Who among us has not pondered the answer to this question? Well, I certainly have, and I am trying to answer it by studying marmots. I’m combining behavioral data with a marmot family tree to determine the heritability of various traits in this rodent population. Heritability is a fancy way of quantifying the extent to which your particular, individual genetic makeup influences who you are, what you look like, and how act. I’ve studied the heritability of running speed, wariness, foraging behavior, social behavior, and mass gain rate in marmots. Some traits are highly influenced by environmental variation, like changes in weather and food supply, while other traits are largely attributed to genetic differences among individuals. Furthermore, some traits are linked to each and occur within individuals in predictable patterns.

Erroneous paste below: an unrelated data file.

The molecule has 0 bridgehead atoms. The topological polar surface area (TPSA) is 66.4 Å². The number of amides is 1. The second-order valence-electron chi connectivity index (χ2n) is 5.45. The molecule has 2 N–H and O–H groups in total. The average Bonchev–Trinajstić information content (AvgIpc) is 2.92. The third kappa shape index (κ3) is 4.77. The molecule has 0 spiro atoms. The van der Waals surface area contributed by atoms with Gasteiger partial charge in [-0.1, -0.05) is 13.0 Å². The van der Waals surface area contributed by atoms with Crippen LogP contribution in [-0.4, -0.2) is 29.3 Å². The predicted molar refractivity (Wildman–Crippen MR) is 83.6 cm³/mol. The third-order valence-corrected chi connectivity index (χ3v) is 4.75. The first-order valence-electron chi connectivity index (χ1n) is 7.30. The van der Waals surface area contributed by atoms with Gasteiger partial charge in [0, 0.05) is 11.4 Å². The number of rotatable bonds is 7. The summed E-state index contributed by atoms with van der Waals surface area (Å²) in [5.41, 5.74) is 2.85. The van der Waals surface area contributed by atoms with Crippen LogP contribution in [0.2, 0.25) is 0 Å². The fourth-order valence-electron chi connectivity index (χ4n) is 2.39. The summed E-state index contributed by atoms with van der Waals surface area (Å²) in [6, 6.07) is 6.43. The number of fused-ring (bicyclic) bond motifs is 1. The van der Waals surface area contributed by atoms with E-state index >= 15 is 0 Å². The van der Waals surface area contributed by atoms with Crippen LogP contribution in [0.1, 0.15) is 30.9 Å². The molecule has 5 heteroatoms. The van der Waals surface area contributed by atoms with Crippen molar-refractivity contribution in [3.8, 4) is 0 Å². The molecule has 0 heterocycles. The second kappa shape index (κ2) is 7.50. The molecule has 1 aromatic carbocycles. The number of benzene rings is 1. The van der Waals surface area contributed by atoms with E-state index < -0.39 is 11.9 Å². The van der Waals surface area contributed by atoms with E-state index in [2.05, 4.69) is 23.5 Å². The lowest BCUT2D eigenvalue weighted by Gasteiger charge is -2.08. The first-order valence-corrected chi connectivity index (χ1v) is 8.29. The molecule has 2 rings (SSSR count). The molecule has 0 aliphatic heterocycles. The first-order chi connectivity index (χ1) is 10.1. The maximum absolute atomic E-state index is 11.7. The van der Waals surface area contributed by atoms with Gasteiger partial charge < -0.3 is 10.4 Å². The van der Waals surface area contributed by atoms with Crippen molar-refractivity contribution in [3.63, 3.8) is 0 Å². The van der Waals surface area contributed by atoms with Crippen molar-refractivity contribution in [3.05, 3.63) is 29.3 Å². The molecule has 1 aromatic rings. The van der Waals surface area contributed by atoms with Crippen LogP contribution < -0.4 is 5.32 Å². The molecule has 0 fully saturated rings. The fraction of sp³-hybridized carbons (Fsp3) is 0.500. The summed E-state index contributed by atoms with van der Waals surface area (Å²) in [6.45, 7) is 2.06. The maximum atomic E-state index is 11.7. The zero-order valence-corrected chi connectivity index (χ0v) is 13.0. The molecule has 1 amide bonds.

These patterns and heritability estimates are important to those of us that think about evolution, because a trait’s potential to change and respond to selection (i.e. evolve!) is influenced by its heritability as well as its relationship with other traits. By quantifying selection and heritability in natural populations, I seek to understand past, present, and potential future modes of evolution. Furthermore, the analysis methods I use allow me to identify other non-genetic factors that, combined with heritability, explain marmot behavior.